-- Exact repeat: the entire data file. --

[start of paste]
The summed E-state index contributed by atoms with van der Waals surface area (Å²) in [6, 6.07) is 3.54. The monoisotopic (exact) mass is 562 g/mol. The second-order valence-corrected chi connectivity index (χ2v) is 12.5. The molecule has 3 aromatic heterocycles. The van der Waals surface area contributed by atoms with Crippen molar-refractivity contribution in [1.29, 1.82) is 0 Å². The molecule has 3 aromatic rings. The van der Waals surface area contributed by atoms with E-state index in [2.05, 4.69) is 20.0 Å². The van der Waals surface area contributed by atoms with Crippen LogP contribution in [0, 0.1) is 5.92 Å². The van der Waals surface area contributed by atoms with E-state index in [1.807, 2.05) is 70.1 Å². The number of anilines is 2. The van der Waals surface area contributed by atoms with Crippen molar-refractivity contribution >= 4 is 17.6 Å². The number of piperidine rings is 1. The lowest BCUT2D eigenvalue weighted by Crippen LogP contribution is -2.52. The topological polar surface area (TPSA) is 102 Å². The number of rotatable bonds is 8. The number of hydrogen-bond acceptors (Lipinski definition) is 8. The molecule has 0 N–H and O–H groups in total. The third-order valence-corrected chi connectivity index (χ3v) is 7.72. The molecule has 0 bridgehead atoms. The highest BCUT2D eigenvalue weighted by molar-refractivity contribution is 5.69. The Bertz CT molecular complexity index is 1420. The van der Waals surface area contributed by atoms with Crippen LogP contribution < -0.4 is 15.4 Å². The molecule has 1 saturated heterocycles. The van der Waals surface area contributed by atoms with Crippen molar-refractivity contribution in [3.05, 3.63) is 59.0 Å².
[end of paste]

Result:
The summed E-state index contributed by atoms with van der Waals surface area (Å²) in [6, 6.07) is 3.54. The monoisotopic (exact) mass is 562 g/mol. The second-order valence-corrected chi connectivity index (χ2v) is 12.5. The molecule has 3 aromatic heterocycles. The van der Waals surface area contributed by atoms with Crippen molar-refractivity contribution in [1.29, 1.82) is 0 Å². The molecule has 3 aromatic rings. The van der Waals surface area contributed by atoms with E-state index in [2.05, 4.69) is 20.0 Å². The van der Waals surface area contributed by atoms with Crippen LogP contribution in [0, 0.1) is 5.92 Å². The van der Waals surface area contributed by atoms with E-state index in [1.807, 2.05) is 70.1 Å². The number of anilines is 2. The van der Waals surface area contributed by atoms with Crippen molar-refractivity contribution >= 4 is 17.6 Å². The number of piperidine rings is 1. The lowest BCUT2D eigenvalue weighted by Crippen LogP contribution is -2.52. The topological polar surface area (TPSA) is 102 Å². The number of rotatable bonds is 8. The number of hydrogen-bond acceptors (Lipinski definition) is 8. The molecule has 0 N–H and O–H groups in total. The third-order valence-corrected chi connectivity index (χ3v) is 7.72. The molecule has 0 bridgehead atoms. The highest BCUT2D eigenvalue weighted by molar-refractivity contribution is 5.69. The Bertz CT molecular complexity index is 1420. The van der Waals surface area contributed by atoms with Crippen LogP contribution < -0.4 is 15.4 Å². The molecule has 1 saturated heterocycles. The van der Waals surface area contributed by atoms with Crippen molar-refractivity contribution in [3.05, 3.63) is 59.0 Å².